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Daniel Smith

How to Think Like Einstein

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    b1629152337compartió una citahace 2 años
    ‘Our death is not an end if we can live on in our children and the younger generation. For they are us; our bodies are only wilted leaves on the tree of life.’
    b1629152337compartió una citahace 2 años
    People like you and I, though mortal of course, like everyone else, do not grow old no matter how long we live,’ he told his friend, the psychologist Otto Juliusburger, in 1942. ‘What I mean is that we never cease to stand like curious children before the great mystery into which we were born.’
    b1629152337compartió una citahace 2 años
    On 17 April he used up his last energies working on the theory of everything and died in the early hours of 18 April.
    b1629152337compartió una citahace 2 años
    Once asked in the post-nuclear bomb age why it had been easier to discover atoms than it had been to control their use, he replied, ‘This is simple, my friend: because politics is more difficult than physics.’
    b1629152337compartió una citahace 2 años
    ‘This is simple, my friend: because politics is more difficult than physics.’
    b1629152337compartió una citahace 2 años
    ‘Don’t read any newspapers, find a few like-minded people and read the wonderful writers of the past, Kant, Goethe, Lessing, and the classics of other countries …’

    ALBERT EINSTEIN, 1933
    Ann Catherine Dizon Perezcompartió una citahace 3 años
    Why do people speak of great men in terms of nationality? Great Germans, great Englishmen? Goethe always protested against being called a German poet. Great men are simply men and are not to be considered from the point of view of nationality, nor should the environment in which they were brought up be taken into account.
    Ann Catherine Dizon Perezcompartió una citahace 3 años
    he frequently seemed most comfortable as an outsider, which contributed to his readiness to follow his instincts in directions that seemed to go against the consensus.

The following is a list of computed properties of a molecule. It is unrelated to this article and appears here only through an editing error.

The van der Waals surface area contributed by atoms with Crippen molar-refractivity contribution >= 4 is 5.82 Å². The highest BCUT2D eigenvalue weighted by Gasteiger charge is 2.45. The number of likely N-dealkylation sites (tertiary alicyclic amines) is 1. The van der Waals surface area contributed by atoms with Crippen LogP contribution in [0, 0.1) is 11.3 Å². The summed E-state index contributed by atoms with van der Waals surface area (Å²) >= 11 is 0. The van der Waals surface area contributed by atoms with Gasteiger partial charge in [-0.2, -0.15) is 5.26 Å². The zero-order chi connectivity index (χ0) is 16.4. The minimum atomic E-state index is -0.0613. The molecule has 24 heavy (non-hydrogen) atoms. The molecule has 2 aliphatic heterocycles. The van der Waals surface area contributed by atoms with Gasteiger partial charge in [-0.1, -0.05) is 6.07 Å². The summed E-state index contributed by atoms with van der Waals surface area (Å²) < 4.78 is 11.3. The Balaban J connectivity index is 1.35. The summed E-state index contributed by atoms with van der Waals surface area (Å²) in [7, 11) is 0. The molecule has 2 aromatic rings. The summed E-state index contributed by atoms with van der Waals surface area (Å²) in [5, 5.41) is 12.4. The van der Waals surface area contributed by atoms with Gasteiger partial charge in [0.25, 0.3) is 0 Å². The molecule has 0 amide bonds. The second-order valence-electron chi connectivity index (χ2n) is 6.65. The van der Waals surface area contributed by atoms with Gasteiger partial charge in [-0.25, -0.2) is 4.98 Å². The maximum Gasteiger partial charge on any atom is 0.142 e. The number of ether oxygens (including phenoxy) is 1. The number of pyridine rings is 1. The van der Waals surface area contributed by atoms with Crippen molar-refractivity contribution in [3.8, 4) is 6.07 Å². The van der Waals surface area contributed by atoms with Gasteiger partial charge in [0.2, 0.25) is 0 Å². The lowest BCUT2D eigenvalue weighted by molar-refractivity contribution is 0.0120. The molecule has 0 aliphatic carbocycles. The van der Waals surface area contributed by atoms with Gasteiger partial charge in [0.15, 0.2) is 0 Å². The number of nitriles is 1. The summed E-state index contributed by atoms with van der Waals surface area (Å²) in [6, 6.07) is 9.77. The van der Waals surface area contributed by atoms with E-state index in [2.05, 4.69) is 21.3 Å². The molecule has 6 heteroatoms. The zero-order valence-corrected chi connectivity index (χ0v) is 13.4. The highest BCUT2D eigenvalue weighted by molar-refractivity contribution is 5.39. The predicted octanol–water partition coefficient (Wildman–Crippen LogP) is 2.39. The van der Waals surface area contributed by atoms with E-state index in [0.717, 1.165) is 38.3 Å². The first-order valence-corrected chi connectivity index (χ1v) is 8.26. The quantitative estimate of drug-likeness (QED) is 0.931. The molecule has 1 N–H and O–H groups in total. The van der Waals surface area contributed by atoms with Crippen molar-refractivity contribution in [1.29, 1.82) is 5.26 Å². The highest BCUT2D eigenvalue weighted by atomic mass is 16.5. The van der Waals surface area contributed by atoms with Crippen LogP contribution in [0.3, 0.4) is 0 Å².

Ann Catherine Dizon Perezcompartió una citahace 3 años
    One year Einstein summered in Rhode Island and took every opportunity he could to set sail on the ocean wave. A local yacht club member would recall years later how the great man would go off for days at a time, seemingly floating adrift. On several occasions rescue parties were sent out to save him only to find Einstein aboard his boat in a state of contented contemplation. As his fame and celebrity spread, the water increasingly served as a place where he could be himself once more – not Einstein the genius, the discoverer of relativity, the personality with the crazy hair. Margot Einstein summed it up best as she reflected in 1978: ‘When one was with him on the sailboat, you felt him as an element. He had something so natural and strong in him because he was himself a piece of nature.’
    Ann Catherine Dizon Perezcompartió una citahace 3 años
    Einstein’s heroes were those who used their intellect to challenge the status quo. His inherent distrust of accepting what one is presented with was part of the reason that he so admired Galileo, who he considered had waged a ‘passionate fight against any kind of dogma based on authority’. It was why Einstein was prepared to question literally everything – including the accepted fundamental principles of our cosmos. The pay-off was that he regularly found himself in conflict with institutions of governance, with professional colleagues and sometimes with dangerous enemies. Nonetheless, there is the strong suspicion that he was never more alive than when locked in such struggle.
    Ann Catherine Dizon Perezcompartió una citahace 3 años
    Einstein was a man who, for the large part of his life, worked alone. His greatest discoveries were mostly solitary achievements. That said, he had an uncanny knack of rooting out intellectual and philosophical soulmates who, even if they had limited direct impact on his work, played important roles in his overall development.
    Ann Catherine Dizon Perezcompartió una citahace 3 años
    Studying, and striving for truth and beauty in general, is a sphere in which we are allowed to be children throughout life.’
    Ann Catherine Dizon Perezcompartió una citahace 3 años
    Imagination is more important than knowledge. Knowledge is limited. Imagination encircles the world.’
    ALBERT EINSTEIN, 1929
    Ann Catherine Dizon Perezcompartió una citahace 3 años
    : ‘A new idea comes suddenly and in a rather intuitive way. But intuition is nothing but the outcome of earlier intellectual experience.’ Intuition, then, was not the thunderbolt of genius we might like to imagine but instead a considered philosophical approach to thinking.
    Ann Catherine Dizon Perezcompartió una citahace 3 años
    Always something of an outsider, he seemed to feel little need to conform – a trait that would serve him well in his career
    Ann Catherine Dizon Perezcompartió una citahace 3 años
    All of which surely goes to prove that even for an intellect as stellar as Einstein’s, slow and steady wins the race.
    Ann Catherine Dizon Perezcompartió una citahace 3 años
    As a Jew in late nineteenth-century Germany, Einstein was instantly cast into the role of the outsider, a status that not only informed his psyche but had a profound influence on how others treated him throughout his life
    Ann Catherine Dizon Perezcompartió una citahace 3 años
    Life is like riding a bicycle. To keep your balance you must keep moving.’
    Trix Trixcompartió una citahace 5 años
    Life is like riding a bicycle. To keep your balance you must keep moving
    Svetlana Osipovacompartió una citahace 5 años
    As Pablo Picasso noted in 1964: ‘Every positive value has its price in negative terms … The genius of Einstein leads to Hiroshima.’
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